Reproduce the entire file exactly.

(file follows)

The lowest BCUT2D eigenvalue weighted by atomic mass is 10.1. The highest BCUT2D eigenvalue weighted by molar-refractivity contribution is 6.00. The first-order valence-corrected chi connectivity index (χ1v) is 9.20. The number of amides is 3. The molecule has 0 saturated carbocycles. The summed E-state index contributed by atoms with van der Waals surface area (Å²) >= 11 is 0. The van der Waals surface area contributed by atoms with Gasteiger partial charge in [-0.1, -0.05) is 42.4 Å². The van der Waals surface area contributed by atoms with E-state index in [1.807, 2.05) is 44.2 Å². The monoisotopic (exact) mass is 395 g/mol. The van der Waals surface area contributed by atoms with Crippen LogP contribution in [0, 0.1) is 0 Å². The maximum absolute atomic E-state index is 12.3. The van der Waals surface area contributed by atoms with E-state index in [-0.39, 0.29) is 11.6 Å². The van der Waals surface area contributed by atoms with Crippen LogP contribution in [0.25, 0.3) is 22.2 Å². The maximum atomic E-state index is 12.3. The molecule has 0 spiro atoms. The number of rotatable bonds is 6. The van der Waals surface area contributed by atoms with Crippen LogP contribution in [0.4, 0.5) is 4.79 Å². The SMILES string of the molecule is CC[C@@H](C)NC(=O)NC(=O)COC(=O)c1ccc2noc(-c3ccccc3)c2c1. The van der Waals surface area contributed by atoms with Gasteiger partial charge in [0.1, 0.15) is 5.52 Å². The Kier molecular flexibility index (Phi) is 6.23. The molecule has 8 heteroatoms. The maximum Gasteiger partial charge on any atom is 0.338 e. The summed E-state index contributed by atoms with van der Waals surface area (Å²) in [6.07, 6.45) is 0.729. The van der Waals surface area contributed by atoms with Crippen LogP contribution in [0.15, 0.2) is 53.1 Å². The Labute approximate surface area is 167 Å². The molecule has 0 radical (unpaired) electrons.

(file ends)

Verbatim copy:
The lowest BCUT2D eigenvalue weighted by atomic mass is 10.1. The highest BCUT2D eigenvalue weighted by molar-refractivity contribution is 6.00. The first-order valence-corrected chi connectivity index (χ1v) is 9.20. The number of amides is 3. The molecule has 0 saturated carbocycles. The summed E-state index contributed by atoms with van der Waals surface area (Å²) >= 11 is 0. The van der Waals surface area contributed by atoms with Gasteiger partial charge in [-0.1, -0.05) is 42.4 Å². The van der Waals surface area contributed by atoms with E-state index in [1.807, 2.05) is 44.2 Å². The monoisotopic (exact) mass is 395 g/mol. The van der Waals surface area contributed by atoms with Crippen LogP contribution in [0, 0.1) is 0 Å². The maximum absolute atomic E-state index is 12.3. The van der Waals surface area contributed by atoms with E-state index in [-0.39, 0.29) is 11.6 Å². The van der Waals surface area contributed by atoms with Crippen LogP contribution in [0.25, 0.3) is 22.2 Å². The maximum atomic E-state index is 12.3. The molecule has 0 spiro atoms. The number of rotatable bonds is 6. The van der Waals surface area contributed by atoms with Crippen LogP contribution in [0.4, 0.5) is 4.79 Å². The SMILES string of the molecule is CC[C@@H](C)NC(=O)NC(=O)COC(=O)c1ccc2noc(-c3ccccc3)c2c1. The van der Waals surface area contributed by atoms with Gasteiger partial charge in [0.1, 0.15) is 5.52 Å². The Kier molecular flexibility index (Phi) is 6.23. The molecule has 8 heteroatoms. The maximum Gasteiger partial charge on any atom is 0.338 e. The summed E-state index contributed by atoms with van der Waals surface area (Å²) in [6.07, 6.45) is 0.729. The van der Waals surface area contributed by atoms with Crippen LogP contribution in [0.15, 0.2) is 53.1 Å². The Labute approximate surface area is 167 Å². The molecule has 0 radical (unpaired) electrons.